There is no longer a spike in demand for local mental health and addictions services – this is the new baseline, the new normal, says Helen Fishburn, chief executive director of the Canadian Mental Health Association of Waterloo-Wellington.
While calls to the agency’s Here 24/7 hotline, which provides both crisis and referral services, have been up throughout the pandemic, ebbing and flowing with the waves of COVID-19, they have remained “consistently high” since November and are now representative of the call volume to be expected.
“Each wave has become much harder. This third wave in particular has been the most bruising,” Fishburn said, pointing to the new variants of concern with higher transmissibility and lethality, resulting in more anxiety for many people.
“This has come at a time that we have already been managing this pandemic for 14 months, so we’re exhausted, we’re fed-up, we’re missing all the things that give us comfort – simple things like family dinners, going on trips with family, going to a concert or a movie, all the things that we use to keep us grounded, to give us perspective, just for our positive mental health on a day-in and day-out basis.”
In March of last year, Here 24/7 received about 4,500 calls for assistance. Last month it received roughly 6,600 calls.
“We’re really, really happy they’re reaching out,” Fishburn said. “It’s exactly what they need to do. The last thing we want is people out there struggling and suffering in silence. That is the worse-case scenario.”
About 20 per cent of calls to Here 24/7 come from someone in crisis, who needs immediate assistance, while the rest need some form of support from one of the agency’s 11 mental health and addictions service providers, she said, be it for eating disorders, out-patient or residential addictions treatment, children’s programming or more.
However, those service providers can’t keep up with the demand and wait lists are growing.
“We had some pretty significant wait lists for mental health and addictions care prior to the pandemic. We’ve never had enough mental health and addictions support for what our community needs,” Fishburn said. “We’re no different than any other part of Ontario or probably Canada. We’ve struggled with funding for mental health and addictions for years.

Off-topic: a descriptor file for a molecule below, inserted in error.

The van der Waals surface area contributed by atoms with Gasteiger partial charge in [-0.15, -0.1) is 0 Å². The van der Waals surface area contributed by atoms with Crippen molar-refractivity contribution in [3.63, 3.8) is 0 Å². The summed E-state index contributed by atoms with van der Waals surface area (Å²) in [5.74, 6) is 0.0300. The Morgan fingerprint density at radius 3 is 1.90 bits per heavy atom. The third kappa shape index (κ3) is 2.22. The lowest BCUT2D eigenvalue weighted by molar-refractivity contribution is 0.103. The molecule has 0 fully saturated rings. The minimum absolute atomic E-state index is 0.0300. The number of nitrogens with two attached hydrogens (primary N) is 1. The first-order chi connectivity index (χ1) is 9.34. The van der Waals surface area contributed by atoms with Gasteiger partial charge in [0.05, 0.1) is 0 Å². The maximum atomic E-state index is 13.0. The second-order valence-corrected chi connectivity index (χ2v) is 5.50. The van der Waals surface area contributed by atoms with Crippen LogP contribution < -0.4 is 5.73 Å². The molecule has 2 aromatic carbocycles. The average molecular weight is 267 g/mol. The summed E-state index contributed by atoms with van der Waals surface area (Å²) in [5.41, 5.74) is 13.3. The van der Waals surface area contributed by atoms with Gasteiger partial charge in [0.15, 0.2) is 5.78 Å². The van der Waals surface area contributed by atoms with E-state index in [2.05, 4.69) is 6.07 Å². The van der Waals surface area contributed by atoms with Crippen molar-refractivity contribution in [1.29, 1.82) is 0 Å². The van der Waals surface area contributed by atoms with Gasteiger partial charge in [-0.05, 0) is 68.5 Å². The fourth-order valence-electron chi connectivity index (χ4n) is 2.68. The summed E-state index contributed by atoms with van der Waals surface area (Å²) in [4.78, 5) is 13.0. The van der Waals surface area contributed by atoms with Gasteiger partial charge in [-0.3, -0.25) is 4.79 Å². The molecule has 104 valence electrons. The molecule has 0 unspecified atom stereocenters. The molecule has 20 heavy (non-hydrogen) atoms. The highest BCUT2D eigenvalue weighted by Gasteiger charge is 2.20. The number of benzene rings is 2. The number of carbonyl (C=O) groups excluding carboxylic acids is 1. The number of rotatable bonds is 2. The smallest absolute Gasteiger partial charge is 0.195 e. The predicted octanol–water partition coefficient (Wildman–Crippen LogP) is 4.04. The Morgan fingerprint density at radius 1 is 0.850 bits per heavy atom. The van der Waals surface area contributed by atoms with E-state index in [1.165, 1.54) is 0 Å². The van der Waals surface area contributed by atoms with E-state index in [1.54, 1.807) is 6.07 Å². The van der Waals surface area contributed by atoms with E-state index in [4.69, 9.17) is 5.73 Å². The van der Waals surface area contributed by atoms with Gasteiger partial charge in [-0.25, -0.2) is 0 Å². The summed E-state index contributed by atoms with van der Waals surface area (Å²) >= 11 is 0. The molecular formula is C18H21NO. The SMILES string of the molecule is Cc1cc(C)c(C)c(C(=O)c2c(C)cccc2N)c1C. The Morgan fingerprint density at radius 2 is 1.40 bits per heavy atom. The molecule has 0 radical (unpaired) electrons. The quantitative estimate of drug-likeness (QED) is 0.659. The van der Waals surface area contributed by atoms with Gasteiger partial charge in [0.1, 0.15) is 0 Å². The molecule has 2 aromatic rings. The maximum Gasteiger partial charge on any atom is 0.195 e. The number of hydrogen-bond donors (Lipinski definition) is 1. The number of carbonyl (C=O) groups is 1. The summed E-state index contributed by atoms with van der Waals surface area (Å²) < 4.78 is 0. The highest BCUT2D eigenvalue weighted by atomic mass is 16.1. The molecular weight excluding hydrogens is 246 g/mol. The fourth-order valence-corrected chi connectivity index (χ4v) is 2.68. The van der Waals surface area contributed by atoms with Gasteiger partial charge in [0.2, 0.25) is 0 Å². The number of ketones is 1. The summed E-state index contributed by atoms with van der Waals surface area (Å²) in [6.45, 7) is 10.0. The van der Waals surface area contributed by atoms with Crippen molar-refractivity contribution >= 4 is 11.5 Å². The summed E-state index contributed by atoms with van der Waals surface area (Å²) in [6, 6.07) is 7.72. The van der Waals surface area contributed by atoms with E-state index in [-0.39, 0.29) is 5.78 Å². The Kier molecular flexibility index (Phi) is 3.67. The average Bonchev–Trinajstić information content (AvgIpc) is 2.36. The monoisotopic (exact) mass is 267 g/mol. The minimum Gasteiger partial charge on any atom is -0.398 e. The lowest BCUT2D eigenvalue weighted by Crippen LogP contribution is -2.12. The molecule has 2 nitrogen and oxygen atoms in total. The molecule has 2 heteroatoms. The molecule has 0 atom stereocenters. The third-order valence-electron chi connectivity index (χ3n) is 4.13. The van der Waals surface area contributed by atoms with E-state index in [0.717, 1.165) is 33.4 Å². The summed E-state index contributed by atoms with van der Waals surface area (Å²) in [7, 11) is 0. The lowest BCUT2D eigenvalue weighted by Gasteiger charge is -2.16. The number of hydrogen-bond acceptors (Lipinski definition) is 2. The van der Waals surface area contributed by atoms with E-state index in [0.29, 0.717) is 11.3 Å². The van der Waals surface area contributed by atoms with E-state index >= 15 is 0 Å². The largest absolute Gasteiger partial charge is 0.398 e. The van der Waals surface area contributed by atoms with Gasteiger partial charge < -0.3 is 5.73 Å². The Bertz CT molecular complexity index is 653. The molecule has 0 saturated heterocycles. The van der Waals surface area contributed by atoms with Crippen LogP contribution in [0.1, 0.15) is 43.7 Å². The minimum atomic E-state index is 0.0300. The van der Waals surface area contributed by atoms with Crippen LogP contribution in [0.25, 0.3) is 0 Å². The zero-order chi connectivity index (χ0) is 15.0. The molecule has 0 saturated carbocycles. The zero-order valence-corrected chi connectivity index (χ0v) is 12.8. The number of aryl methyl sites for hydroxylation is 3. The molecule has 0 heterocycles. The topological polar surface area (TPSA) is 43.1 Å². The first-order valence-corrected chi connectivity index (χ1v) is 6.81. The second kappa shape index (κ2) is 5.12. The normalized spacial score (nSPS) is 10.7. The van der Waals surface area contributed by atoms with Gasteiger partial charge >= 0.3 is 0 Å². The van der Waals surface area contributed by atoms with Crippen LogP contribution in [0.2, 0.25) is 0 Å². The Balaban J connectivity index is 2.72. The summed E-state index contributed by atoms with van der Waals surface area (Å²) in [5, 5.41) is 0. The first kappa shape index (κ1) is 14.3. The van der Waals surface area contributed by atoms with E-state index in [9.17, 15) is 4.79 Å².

“Since the pandemic, that certainly has become much more significant given the change of baseline of mental health and addiction needs across our system.”
Though pleased to have received some one-time provincial and federal funding to help during the pandemic, in addition to recent budget announcements that haven’t yet funnelled down as additional local dollars, Fishburn calls for the creation of a “fully-funded and comprehensive” mental health and addictions system similar to the one offered cancer patients.
When people are diagnosed with cancer, she explained, a team of professionals take that person through the diagnosis and treatment path, whether it’s a relatively minor condition or a major one that requires years of treatment.
“You have a team that is walking you and guiding you through that, helping you sort out what you need and getting you to those treatments and supports all the way through your journey,” Fishburn said. “That’s what we need for mental health and addiction – a comprehensive and full system of care.”
All the elements of such a system already exist, the chief executive director added, noting people are receiving “excellent” care from local providers.
“We just don’t have enough of it and it’s just not organized in a way that it’s a full, comprehensive package. … There’s pockets of care rather than a system of care. We need more care so that we can address the gaps between those pockets and then we need a full, comprehensive system of care as well,” she said. “It’s definitely a jump to go from where we are now to where we need to go.”
Here 24/7 can be reached at 1-844-437-3247.